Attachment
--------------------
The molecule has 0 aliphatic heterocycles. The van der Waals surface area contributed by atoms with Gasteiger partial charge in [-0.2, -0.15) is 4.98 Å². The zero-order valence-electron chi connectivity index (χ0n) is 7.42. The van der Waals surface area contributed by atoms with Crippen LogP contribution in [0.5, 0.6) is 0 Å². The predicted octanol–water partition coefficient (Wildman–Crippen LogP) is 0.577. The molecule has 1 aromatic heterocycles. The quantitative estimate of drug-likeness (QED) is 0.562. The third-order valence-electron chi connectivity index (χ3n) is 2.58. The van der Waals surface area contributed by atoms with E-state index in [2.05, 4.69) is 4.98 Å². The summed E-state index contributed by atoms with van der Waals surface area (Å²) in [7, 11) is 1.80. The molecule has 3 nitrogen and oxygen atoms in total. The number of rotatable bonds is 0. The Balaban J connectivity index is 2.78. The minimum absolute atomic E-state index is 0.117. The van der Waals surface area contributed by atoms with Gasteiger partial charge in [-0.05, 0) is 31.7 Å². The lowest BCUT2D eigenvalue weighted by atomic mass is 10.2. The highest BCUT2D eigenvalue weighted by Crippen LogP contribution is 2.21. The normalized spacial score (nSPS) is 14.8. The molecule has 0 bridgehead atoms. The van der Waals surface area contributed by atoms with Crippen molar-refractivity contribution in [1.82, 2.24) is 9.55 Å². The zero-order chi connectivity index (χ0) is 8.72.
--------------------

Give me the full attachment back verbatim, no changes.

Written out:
The molecule has 0 aliphatic heterocycles. The van der Waals surface area contributed by atoms with Gasteiger partial charge in [-0.2, -0.15) is 4.98 Å². The zero-order valence-electron chi connectivity index (χ0n) is 7.42. The van der Waals surface area contributed by atoms with Crippen LogP contribution in [0.5, 0.6) is 0 Å². The predicted octanol–water partition coefficient (Wildman–Crippen LogP) is 0.577. The molecule has 1 aromatic heterocycles. The quantitative estimate of drug-likeness (QED) is 0.562. The third-order valence-electron chi connectivity index (χ3n) is 2.58. The van der Waals surface area contributed by atoms with E-state index in [2.05, 4.69) is 4.98 Å². The summed E-state index contributed by atoms with van der Waals surface area (Å²) in [7, 11) is 1.80. The molecule has 3 nitrogen and oxygen atoms in total. The number of rotatable bonds is 0. The Balaban J connectivity index is 2.78. The minimum absolute atomic E-state index is 0.117. The van der Waals surface area contributed by atoms with Gasteiger partial charge in [-0.05, 0) is 31.7 Å². The lowest BCUT2D eigenvalue weighted by atomic mass is 10.2. The highest BCUT2D eigenvalue weighted by Crippen LogP contribution is 2.21. The normalized spacial score (nSPS) is 14.8. The molecule has 0 bridgehead atoms. The van der Waals surface area contributed by atoms with Crippen molar-refractivity contribution in [1.82, 2.24) is 9.55 Å². The zero-order chi connectivity index (χ0) is 8.72.